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Explorer Don Walsh (left) and filmmaker and explorer James Cameron show off wristwatches that have gone to the deep sea with them - Rolex Deepsea Special and Rolex Deepsea Challenge, both of which descended to ocean depths surpassing 10,000 meters. Victor Consaga / For China Daily
Don Walsh never leaves home without the Rolex watch that accompanied him on his trip to the depths of the Mariana Trench in 1960.
Walsh, the first person in history to make the maximum descent into the Mariana Trench, was invited to witness the Rolex Deepsea Challenge Exhibition, which is being held from Apr 17 to May 20 in Shanghai exclusively at The Rolex Experience on the Bund.
A retired captain of the US Navy, Walsh joined Swiss oceanographer Jacques Piccard in a descent to a depth of 10,911 meters in the Mariana Trench in a submersible called the Trieste on January 23, 1960.
Rolex was proud to sponsor this expedition and affixed an original Oyster Deepsea Special wristwatch to the outside of the submersible. With a special design, the watch can function perfectly even at a depth of more than 10,000 meters.
"Only 10 percent of the ocean is explored, and the remaining 90 percent is unknown. So we have to attract more people into exploring the oceans because if we don't understand the oceans, we don't understand the planet we live on," said Walsh.
Throughout the years, Rolex watches have traveled to the top of Mount Everest, into space with astronauts, and to the deepest parts of the ocean, Walsh said. They are everywhere, standing at the frontier of exploration, he said.
"Rolex invests in exploration to help people understand how exciting it is. It's not merely about marketing watches, but exploration, which is the first part of scientific knowledge," he said.
Walsh said he understands that companies like Rolex cannot replace the billions of dollars that governments must investment in oceanic research. But they can help give supplemental help in areas where there may not be a large government's presence.
Rolex supports explorers who could not get help anywhere else, Walsh said.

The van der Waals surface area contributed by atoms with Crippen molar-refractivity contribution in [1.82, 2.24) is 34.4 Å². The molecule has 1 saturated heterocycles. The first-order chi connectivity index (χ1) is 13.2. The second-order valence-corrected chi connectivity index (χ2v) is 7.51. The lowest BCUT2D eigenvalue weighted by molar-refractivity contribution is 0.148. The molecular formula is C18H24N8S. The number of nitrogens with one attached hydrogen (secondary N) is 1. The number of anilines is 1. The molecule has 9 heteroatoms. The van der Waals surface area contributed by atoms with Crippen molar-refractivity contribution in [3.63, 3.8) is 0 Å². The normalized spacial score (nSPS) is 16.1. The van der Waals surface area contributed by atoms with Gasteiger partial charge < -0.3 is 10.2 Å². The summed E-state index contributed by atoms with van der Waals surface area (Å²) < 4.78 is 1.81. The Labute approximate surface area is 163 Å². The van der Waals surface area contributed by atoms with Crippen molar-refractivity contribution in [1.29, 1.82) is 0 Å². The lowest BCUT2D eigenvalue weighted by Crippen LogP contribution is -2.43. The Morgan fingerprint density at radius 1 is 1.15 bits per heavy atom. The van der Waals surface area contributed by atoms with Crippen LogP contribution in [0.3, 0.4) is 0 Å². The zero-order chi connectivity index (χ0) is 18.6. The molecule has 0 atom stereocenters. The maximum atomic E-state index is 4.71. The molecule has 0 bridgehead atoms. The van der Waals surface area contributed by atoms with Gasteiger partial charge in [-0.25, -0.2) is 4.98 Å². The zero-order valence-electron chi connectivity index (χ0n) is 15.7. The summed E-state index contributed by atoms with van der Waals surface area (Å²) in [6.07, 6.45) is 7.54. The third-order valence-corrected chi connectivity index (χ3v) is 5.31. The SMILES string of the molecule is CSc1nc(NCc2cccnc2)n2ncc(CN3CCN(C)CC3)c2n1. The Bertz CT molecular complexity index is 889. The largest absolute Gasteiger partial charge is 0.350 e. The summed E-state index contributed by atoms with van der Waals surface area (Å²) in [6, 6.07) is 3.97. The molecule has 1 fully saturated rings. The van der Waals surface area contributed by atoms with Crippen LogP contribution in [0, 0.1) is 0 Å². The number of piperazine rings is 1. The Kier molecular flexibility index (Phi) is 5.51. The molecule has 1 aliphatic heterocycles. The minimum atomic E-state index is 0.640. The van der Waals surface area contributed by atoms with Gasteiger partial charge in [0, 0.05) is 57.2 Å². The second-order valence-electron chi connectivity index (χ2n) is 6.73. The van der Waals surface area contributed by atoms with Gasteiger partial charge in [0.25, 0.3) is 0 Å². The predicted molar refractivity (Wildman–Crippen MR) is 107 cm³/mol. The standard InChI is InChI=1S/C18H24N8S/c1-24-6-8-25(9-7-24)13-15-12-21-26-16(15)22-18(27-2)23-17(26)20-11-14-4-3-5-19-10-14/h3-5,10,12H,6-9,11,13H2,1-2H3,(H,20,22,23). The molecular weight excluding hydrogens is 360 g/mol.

"They are worthy people, but they are little people. They don't have the ability to attract budgets from governments," he said.
"So they can go get grants from Rolex for a few thousand dollars to get started. Once they get started, then they can go to bigger foundations, using that as a kind of leverage," he said.
In terms of real business, Walsh said that Rolex is not only making some "wrist candy" but also practical things too.
"When they build the equipment, that is, watches for extreme environments, they learn to make better watches," he said.
The brand's line of consumer watches derives its excellence from the DNA of the experimental watches that are not produced for general consumption, he said.
"Making better watches will be easier, more reliable. That comes from this experimental watch development," he said.
For Walsh, the practical use is more important.
"Time is important in navigating, especially in the ocean. You have to know the time to know where you are," he said.
On March 26, 2012, filmmaker and explorer James Cameron made an unprecedented solo dive to the deepest point in the oceans, Challenger Deep in the Mariana Trench, with the experimental Rolex Deepsea Challenge watch attached to the exterior of his submersible.
The Rolex Deepsea Challenge descended to a depth of 10,898 meters, defying extreme technical challenges during an expedition that opened a new chapter in deep-sea exploration. This experimental watch, guaranteed waterproof to a depth of 12,000 meters, was exclusively developed and manufactured for the expedition.
The exhibition will showcase both watches as well as models of Cameron's submersible, the Deepsea Challenger, and the Trieste.
Rolex, headquartered in Geneva, enjoys an unrivalled reputation for quality and expertise the world over. Its Oyster watches, all certified as chronometers for their precision, are symbols of excellence, performance and prestige.
(China Daily 04/26/2013 page15)